Immune cell profiling after vaccine treatment
The PSC7A nanovaccine was made by physically mixing E7 peptide and PSC7A NPs. Non-degradable PC7A based nanovaccine was used for comparison. Six- to eight-week-old C57BL/6 mice were injected subcutaneously at the tail base with PBS, E7p only (0.5 μg), PSC7A NP only (30 μg), PC7A nanovaccine (0.5 μg E7p in 30 μg PC7A NP), or PSC7A nanovaccine (0.5 μg E7p in 30 μg PSC7A NP) three times in 6 day intervals. At 24 h after the last administration (on day 13), the mice were sacrificed. Their inguinal lymph nodes were harvested, dispersed into single-cell suspensions, and stained with the indicated antibodies for flow cytometry analysis. The following primary antibodies were used for staining: anti-CD3-APC (Biolegend, cat. No. 100235, clone 17A2), anti-CD45-PerCP (Biolegend, cat. no. 103129, clone 30-F11), anti-CD4-FITC (Biolegend, cat. no. 100405, clone GK1.5), anti-CD8-AF700 (Biolegend, cat. no. 100729, clone 53-6.7), anti-H-2Db/HPV16 E7 (RAHYNIVTF) MHC Tetramer-PE (Immudex, cat. no. JA2195), anti-CD11c-FITC (Biolegend, cat. no. 117305, clone N418), and anti-CD80-PE/Cy7 (Biolegend, cat. no. 104733, clone 16-10A1). Flow data were acquired on a BD LSRFortessa™ Flow Cytometer and analyzed using FACSDiva 8.0.1 software.
All animal experiments were approved by the Institution Animal Care and Use Committees of The University of Texas Southwestern Medical Center and were consistent with local, state, and federal guidelines as applicable. Mice were housed in a barrier facility with a 12-h light/dark cycle and maintained on standard chow (2916 Teklad Global). The temperature range for the housing room is 68–79 °F (average is ~72 °F) and the humidity range is 30–50% (average is ~50%). Wildtype (WT) C57BL/6 mice were obtained from the UTSW Mouse Breeding Core Facility. STING knockout (STING-KO) C57BL/6 mice were provided by Dr. Y. X. Fu (UT Southwestern).
PSC7A vaccine and tumor therapy experiments
The nanovaccine was made by physically mixing tumor specific antigenic peptides and PSC7A NPs. Non-degradable PC7A based nanovaccines were used for comparison. Six- to eight-week-old C57BL/6 mice were inoculated with 2 × 105 TC-1 cells or B16F10 melanoma cells subcutaneously on their right thighs. In TC-1 tumor model, mice were injected subcutaneously into the tail base of PBS, E7p only (0.5 μg), PSC7A NP only (30 μg), low-dose PSC7A nanovaccine (0.1 μg E7p in 6 μg PSC7A NP), high-dose PSC7A nanovaccine (0.5 μg E7p in 30 μg PSC7A NP), or high-dose PC7A nanovaccine (0.5 μg E7p in 30 μg PC7A NP) on day 8, 14, and 24 after inoculation. In B16F10 tumor model, mice were injected subcutaneously into the tail base of PBS, Trp1,2 only (0.5 μg Trp1214–237 and 0.5 μg Trp2173–196), PSC7A NP only (30 μg), low-dose PSC7A nanovaccine (0.1 μg Trp1 and 0.1 μg Trp2 in 6 μg PSC7A NP), high-dose PSC7A nanovaccine (0.5 μg Trp1 and 0.5 μg Trp2 in 30 μg PSC7A NP), and high-dose PC7A nanovaccine (0.5 μg Trp1 and 0.5 μg Trp2 in 30 μg PC7A NP) on day 5, 10, and 15 after inoculation. Tumor growth was subsequently measured using a digital caliper and calculated as 0.5 × length × width2. Mice were sacrificed when the tumor volumes reached 2000 mm3 or the body weight loss exceeded 20%.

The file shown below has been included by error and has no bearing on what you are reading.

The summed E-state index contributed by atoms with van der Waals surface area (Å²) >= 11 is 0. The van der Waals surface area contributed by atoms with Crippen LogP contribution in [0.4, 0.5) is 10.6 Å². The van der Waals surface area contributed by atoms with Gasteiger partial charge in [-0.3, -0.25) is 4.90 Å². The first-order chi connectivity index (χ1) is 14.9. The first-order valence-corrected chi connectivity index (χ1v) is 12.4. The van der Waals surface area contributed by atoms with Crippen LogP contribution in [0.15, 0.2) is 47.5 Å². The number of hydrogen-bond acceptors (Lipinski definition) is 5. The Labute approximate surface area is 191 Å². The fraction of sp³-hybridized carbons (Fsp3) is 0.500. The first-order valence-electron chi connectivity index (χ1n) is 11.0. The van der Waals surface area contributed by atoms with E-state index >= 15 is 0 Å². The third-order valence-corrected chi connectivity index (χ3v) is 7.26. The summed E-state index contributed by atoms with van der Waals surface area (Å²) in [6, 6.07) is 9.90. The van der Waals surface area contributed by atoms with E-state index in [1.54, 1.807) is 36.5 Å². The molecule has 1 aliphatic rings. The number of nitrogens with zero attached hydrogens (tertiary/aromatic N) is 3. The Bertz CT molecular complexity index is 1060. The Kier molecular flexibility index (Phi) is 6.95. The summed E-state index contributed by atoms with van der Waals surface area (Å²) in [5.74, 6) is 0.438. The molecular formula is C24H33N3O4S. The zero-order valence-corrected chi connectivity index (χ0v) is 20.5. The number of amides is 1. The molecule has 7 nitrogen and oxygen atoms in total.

STING-KO mice tumor therapy experiments
The nanovaccine was made by physically mixing tumor specific antigenic peptides and PSC7A NPs. Six- to eight-week-old WT and STING-KO C57BL/6 mice were inoculated with 2 × 105 TC-1 cells subcutaneously on their right thighs. Either PBS or PSC7A vaccine (0.5 μg E7p in 30 μg PSC7A NP) was subcutaneously injected at the tail base on day 5, 10, and 15 after inoculation. Tumor growth was subsequently measured using a digital caliper and calculated as 0.5 × length × width2. Mice were sacrificed when the tumor volumes reached 2000 mm3 or the body weight loss exceeded 20%.
Degradation studies of PSC7A in pH 6.5 and 7.4 buffer solutions